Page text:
Okay, at this point, we’ve come to the “I screwed up and only have one extra unit, not the two I was expecting” part comes in. I had scoped out my layout before making my purchase and planned to put one of the pods in my kitchen, which would easily reach the living room—and then place the other pod in a closet that would cover my bedroom.
(Google recommends one pod for a home of 500-1,500 square feet. Two units for 1,500 to 3,000 square feet. And three of them for a large home of 3,000-4,500 square feet. By all rights, I should have been fine with just two pods, but because of the specific configuration of my layout and the various walls, I had wanted to be absolutely sure I was covered.)
As it happens, after four months of usage now, having only two units—one connected to my computer set-up and the other in the kitchen—has worked out just fine. I haven’t had any drops in connection, and everything has been well-covered. If I ever do see problems with the signal, though, I know that the process will be easy to just buy another single unit and add it using the walk-through instructions of the app. In a perfect world, I think I would have preferred getting the three-pack, even though (to be clear) I haven’t needed it. But for the extra $60, I’d have liked the comfort of knowing I’m absolutely fully covered—rather than discovering a problem later on and potentially having to pay another $100 for a single pod. That said, I don’t appear to need it and have saved the $60. Either way has its benefits (not wasting unnecessary money or having the security of total comfort) and it’s a personal choice.
However many of the pucks you do have, just place them in the open where they have easy access to the Wi-Fi signal—higher is better—and you’re set. The units are designed with simple, clean lines so they shouldn’t be too much of a distraction to one’s decor.
And that’s pretty much it. If you want to go all techie, the app has a lot of features to play around with, including checking what devices are currently connected to WiFi, pause a device from having access to the Internet (great for parents, less great for kids…), finding your connection speed, remote control usage away from home and more. But you should probably feel fairly comfortable with never checking it again—hopefully.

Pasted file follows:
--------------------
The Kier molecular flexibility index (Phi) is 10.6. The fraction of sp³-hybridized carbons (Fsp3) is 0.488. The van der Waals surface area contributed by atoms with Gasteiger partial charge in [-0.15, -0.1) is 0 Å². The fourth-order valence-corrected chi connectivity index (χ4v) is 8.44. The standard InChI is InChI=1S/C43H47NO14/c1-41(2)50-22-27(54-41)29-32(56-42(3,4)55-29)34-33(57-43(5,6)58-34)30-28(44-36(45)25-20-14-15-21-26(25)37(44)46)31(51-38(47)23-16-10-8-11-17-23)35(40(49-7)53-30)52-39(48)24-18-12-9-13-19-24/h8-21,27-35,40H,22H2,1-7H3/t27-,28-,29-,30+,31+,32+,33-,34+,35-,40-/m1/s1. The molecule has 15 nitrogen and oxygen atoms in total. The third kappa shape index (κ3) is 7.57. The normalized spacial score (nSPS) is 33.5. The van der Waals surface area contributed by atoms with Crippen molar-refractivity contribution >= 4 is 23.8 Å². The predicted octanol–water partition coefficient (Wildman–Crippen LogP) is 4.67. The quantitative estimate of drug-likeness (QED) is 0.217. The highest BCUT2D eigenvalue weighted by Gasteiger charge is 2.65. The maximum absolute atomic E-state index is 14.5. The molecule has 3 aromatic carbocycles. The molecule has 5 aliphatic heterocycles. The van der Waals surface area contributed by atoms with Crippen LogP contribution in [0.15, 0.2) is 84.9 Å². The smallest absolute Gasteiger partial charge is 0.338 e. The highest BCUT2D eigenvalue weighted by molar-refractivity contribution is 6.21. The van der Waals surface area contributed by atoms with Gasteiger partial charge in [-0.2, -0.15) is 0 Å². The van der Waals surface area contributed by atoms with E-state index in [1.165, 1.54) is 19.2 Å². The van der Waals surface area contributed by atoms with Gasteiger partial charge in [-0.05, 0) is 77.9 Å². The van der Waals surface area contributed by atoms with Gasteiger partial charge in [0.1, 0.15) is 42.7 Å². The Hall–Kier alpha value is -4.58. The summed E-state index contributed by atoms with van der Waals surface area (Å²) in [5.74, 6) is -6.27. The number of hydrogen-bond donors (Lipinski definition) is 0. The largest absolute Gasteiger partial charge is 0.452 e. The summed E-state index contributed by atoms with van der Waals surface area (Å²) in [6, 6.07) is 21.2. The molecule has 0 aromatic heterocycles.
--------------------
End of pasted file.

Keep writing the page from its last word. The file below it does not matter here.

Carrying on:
In addition to the units themselves, Google WiFi comes with a power cable, Ethernet cable and information card, though you’ll mainly use the app for your information needs.
I can’t swear that Google WiFi will work as simply as this for everyone. A lot may depend on your home’s own layout, and perhaps even the strength of signal you get. But it’s a respectably-priced, reasonably-easy option for creating a mesh network in your residence to get WiFi coverage throughout.
- Once upon a time, Mozilla Firefox was one of the leading browsers, but it’s fallen back in recent years. In a push to regain some ground by focusing on the high ground, addressing growing concerns in the public over privacy. The latest Firefox upgrade takes privacy head-on by blocking the kind of “cookies” installed on websites that allow advertisers and publishers to track users as they surf the Internet.
- The appropriately-named Three became the third British network to announce going live with 5G technology this year, giving August as the schedule date. That means that three of the four major networks in the UK have 2019 start dates for 5G, EE has recently started its service, with Vodaphone set to begin this month, July. That leaves only O2 with no 5G announcement. To be clear, all three networks will have limited service, but it is nonetheless a notable indication of the technology’s future.
- If you’re someone who just can’t get enough of traveling around by Uber, the company is introducing a new service in July. It might not be for everybody, though, much as you might love the convenience. It’s called Uber Copter. Yes, helicopter service. For now, it’s only going to be available in New York, with 8-minute trips between downtown Manhattan and JFK Airport. The cost will range between $200-225, and they can be booked using the Uber app up to five days in advance. Most likely, unlike the traditional Uber, pilots will not be those looking to pick up extra income by flying passengers around in their personal aircraft.
- Okay, we have one more “If you like…” travel item. If you have long-liked the excellent app, Google Trips, for organizing travel arrangements, providing guides, creating itineraries, making reservations and more—bid it a fond goodbye. Google has announced that they will be dropping support on August 5.
To read more from Robert J. Elisberg about other matters from politics, entertainment, technology, humor, sports, and a few things in between, see Elisberg Industries. He can also be followed at a distance on Twitter or Facebook.
Note: The Writers Guild of America West neither implicitly nor explicitly endorses opinions or attitudes expressed in this article.
Copyright 2019, Robert J. Elisberg. All rights reserved.